Building a PC: More help needed

Discussion in 'Buying Tips, Advice and Discussion (archive)' started by IJ Reilly, Jun 26, 2004.

  1. IJ Reilly macrumors P6

    IJ Reilly

    Joined:
    Jul 16, 2002
    Location:
    Palookaville
    #1
    Last month I started a thread about rolling my own PC. Got a lot of great advice about the parts to choose. Based on that advice, and my own research, here's what I bought:

    Antec case
    Abit NF7-S Mobo
    AMD 2800+
    ATI 9800 Pro AGP 128 mb
    512Mb RAM
    Samsung combo drive
    Seagate HD
    Logitec KB & Mouse

    After about four hours of assembly, it's all together. I think. When I power it up, I get a scrambled image on the monitor, looks like white characters on black. This I assume is the BIOS screen, but I can't be certain since the monitor won't sync.

    For testing and setup purposes I'm hooking the PC up to an old Apple 640x480 display through an Apple to VGA adaptor. (I've tried two different monitors.) Maybe some sort of inherent incompatibility is my problem, but I doubt it because these monitors are pretty basic. I can't find any help on this topic in either the Abit manual (which assumes that the display syncs), or the ATI manual, which assumes that Windows is already installed.

    Is there a way to force the PC to sync with the monitor? Any other suggestions?

    Thanks in advance... :)
     
  2. LethalWolfe macrumors G3

    LethalWolfe

    Joined:
    Jan 11, 2002
    Location:
    Los Angeles
    #2
    Assuming your mobo has on-board video I suggest connecting to the on-board video and remove the GFX card (assuming you haven't already done this). If that works then go ahead and install Windows then install the GFX card.


    -Lethal
     
  3. IJ Reilly thread starter macrumors P6

    IJ Reilly

    Joined:
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    Location:
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    #3
    Unfortunately it doesn't. I actually thought I was getting a motherboard with on-board video, but that's another story. I also tried the s-video out but I'm pretty sure that won't work without the drivers installed.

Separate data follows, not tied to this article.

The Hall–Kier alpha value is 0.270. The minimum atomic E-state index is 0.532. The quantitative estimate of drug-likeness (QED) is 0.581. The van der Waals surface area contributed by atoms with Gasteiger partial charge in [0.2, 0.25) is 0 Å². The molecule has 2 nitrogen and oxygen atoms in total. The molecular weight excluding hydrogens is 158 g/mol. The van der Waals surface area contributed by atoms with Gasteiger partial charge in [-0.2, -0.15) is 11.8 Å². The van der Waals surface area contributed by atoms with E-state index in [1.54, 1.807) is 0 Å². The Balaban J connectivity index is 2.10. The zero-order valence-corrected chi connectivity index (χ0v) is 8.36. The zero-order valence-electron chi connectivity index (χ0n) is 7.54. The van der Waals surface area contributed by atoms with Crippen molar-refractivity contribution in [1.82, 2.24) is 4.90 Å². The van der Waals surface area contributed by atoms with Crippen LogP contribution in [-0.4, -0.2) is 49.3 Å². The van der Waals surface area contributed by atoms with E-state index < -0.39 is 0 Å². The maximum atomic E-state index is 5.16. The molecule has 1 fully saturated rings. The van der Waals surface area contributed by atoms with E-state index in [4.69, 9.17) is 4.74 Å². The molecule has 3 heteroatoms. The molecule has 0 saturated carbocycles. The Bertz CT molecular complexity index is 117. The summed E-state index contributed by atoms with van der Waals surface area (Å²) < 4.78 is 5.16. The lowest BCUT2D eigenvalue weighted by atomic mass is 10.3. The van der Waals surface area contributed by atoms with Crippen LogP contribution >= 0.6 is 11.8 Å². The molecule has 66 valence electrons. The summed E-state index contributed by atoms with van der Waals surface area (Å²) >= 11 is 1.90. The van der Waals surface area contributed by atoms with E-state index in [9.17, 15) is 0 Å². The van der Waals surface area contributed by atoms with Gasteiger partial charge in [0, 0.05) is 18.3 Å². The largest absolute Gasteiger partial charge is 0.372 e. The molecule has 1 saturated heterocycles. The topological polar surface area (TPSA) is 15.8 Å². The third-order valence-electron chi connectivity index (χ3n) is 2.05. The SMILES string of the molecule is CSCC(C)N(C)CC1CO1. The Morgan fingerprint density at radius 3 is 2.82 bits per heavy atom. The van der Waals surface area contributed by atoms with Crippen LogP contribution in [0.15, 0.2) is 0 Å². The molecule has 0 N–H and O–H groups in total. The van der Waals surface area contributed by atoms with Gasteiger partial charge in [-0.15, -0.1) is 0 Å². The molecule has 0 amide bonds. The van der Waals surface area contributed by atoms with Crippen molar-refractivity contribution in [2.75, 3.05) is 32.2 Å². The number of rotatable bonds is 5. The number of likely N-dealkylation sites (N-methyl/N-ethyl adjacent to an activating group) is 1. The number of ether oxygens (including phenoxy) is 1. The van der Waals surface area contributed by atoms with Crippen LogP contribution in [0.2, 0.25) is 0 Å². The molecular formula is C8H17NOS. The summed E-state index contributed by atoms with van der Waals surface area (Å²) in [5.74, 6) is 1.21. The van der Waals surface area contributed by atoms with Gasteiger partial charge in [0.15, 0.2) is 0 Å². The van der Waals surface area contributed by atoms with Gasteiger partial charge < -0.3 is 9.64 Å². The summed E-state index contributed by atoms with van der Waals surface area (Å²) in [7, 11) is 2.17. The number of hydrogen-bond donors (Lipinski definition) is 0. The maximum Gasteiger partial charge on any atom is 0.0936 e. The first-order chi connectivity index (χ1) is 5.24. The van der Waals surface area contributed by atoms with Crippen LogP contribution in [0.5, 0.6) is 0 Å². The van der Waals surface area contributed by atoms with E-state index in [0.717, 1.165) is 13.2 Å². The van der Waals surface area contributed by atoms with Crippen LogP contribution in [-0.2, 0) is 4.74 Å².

4. brap macrumors 68000

    Joined:
    May 10, 2004
    Location:
    Nottingham
    #4
    I have a very similair system (NF7-S, 2800), and I can tell you the BIOS is definitely not white on black.
    Your 9800 should be booting into a 'compatibility' legacy 640*480 VGA mode, as with all machines at POST. This doesn't seem to be happening.
    You may want to try booting the system with just system board, memory, cpu/fan and VGA card installed (read: not even hard discs). This should get you into the BIOS.
    If not, try getting a different VGA card installed and see if you boot up, because it sounds like that could be the issue.

    Do you get the POST-succesful 'beep' at all?
     
  5. Mav451 macrumors 68000

    Mav451

    Joined:
    Jul 1, 2003
    Location:
    Maryland
    #5
    I agree with this guy. This sounds like either mobo/vid card problem (which may be interpolated).

    The first thing to be taken care of is getting your ENTIRE setup to POST. If you don't hear the initial "beep", then something is wrong in the Hardware sense.
     
  6. bloodlocust macrumors newbie

    Joined:
    Jun 26, 2004
    #6
    Hiya, I've built loads of pcs.

    Listen out for any long beeps or rapid beeps. Those mean a serious failure - which may or may not mean you've installed the componants properly.

    The 9800pro offers TV-out. I don't think it works immediately but you can try it on your TV via the supplied cable to see if thats the cause. Seriously, I don't think all mac monitors are immediately compatible with the output of PC graphics cards. But?

    Try this checklist. Always earth yourself when working with pcs - that is, touch grounded metal like a radiator etc... keep doing that at intervals to discharge static.

    Now the checklist - I want you to remove all hard drive cables from the motherboard. This includes floppy and CD. You don't need those for a sucessful POST.

    Remove the sound card if there is one.

    You should be left with just a motherboard, ONE stick of ram in the first slot (closest to CPU) and of course the graphics card and cpu.

    checklist
    ----------

    Now you want to make absolutely SURE that the graphics card is getting POWER from the PSU (power supply unit). Yep, the Radeon 9800PRO requires external power as well as the AGP is insufficient... if you've not done that, do it now!

    Also, make sure the CPU power supply is in, and the fan power supply is in!

    Once done, try a tentative boot. If all's well, add the rest one by one. Remember! Always disconnect power first from mains and discharge static...

    Good luck!